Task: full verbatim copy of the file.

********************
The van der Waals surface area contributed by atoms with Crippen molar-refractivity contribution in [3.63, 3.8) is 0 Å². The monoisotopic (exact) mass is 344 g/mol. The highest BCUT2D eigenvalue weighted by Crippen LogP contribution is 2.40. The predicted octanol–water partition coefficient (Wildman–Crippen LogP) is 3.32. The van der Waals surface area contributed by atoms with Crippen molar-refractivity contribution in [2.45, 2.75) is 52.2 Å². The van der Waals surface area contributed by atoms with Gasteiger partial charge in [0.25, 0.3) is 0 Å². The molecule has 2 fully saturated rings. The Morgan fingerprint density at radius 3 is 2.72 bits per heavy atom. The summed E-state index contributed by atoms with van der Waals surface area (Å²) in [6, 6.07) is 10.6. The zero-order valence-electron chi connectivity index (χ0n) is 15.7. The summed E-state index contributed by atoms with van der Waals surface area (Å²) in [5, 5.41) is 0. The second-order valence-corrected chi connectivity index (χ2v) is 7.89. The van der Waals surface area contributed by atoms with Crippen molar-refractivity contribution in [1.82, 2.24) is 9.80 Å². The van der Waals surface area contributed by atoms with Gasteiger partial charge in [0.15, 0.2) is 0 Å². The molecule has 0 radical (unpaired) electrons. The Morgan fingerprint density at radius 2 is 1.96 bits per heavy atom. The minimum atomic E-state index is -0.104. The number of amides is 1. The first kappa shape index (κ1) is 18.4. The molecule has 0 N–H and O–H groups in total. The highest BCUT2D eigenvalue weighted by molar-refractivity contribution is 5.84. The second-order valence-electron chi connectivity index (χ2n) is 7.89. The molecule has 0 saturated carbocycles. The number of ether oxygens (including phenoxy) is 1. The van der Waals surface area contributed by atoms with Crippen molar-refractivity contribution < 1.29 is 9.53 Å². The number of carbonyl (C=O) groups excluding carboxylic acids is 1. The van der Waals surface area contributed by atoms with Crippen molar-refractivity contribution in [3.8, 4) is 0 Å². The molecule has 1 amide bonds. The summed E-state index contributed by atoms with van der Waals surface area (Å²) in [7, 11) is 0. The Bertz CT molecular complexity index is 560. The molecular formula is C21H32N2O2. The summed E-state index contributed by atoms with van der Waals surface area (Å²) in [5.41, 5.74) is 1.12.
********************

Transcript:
The van der Waals surface area contributed by atoms with Crippen molar-refractivity contribution in [3.63, 3.8) is 0 Å². The monoisotopic (exact) mass is 344 g/mol. The highest BCUT2D eigenvalue weighted by Crippen LogP contribution is 2.40. The predicted octanol–water partition coefficient (Wildman–Crippen LogP) is 3.32. The van der Waals surface area contributed by atoms with Crippen molar-refractivity contribution in [2.45, 2.75) is 52.2 Å². The van der Waals surface area contributed by atoms with Gasteiger partial charge in [0.25, 0.3) is 0 Å². The molecule has 2 fully saturated rings. The Morgan fingerprint density at radius 3 is 2.72 bits per heavy atom. The summed E-state index contributed by atoms with van der Waals surface area (Å²) in [6, 6.07) is 10.6. The zero-order valence-electron chi connectivity index (χ0n) is 15.7. The summed E-state index contributed by atoms with van der Waals surface area (Å²) in [5, 5.41) is 0. The second-order valence-corrected chi connectivity index (χ2v) is 7.89. The van der Waals surface area contributed by atoms with Crippen molar-refractivity contribution in [1.82, 2.24) is 9.80 Å². The van der Waals surface area contributed by atoms with Gasteiger partial charge in [0.15, 0.2) is 0 Å². The molecule has 0 radical (unpaired) electrons. The Morgan fingerprint density at radius 2 is 1.96 bits per heavy atom. The minimum atomic E-state index is -0.104. The number of amides is 1. The first kappa shape index (κ1) is 18.4. The molecule has 0 N–H and O–H groups in total. The highest BCUT2D eigenvalue weighted by molar-refractivity contribution is 5.84. The second-order valence-electron chi connectivity index (χ2n) is 7.89. The molecule has 0 saturated carbocycles. The number of ether oxygens (including phenoxy) is 1. The van der Waals surface area contributed by atoms with Crippen molar-refractivity contribution < 1.29 is 9.53 Å². The number of carbonyl (C=O) groups excluding carboxylic acids is 1. The van der Waals surface area contributed by atoms with Crippen molar-refractivity contribution in [3.8, 4) is 0 Å². The molecule has 1 amide bonds. The summed E-state index contributed by atoms with van der Waals surface area (Å²) in [7, 11) is 0. The Bertz CT molecular complexity index is 560. The molecular formula is C21H32N2O2. The summed E-state index contributed by atoms with van der Waals surface area (Å²) in [5.41, 5.74) is 1.12.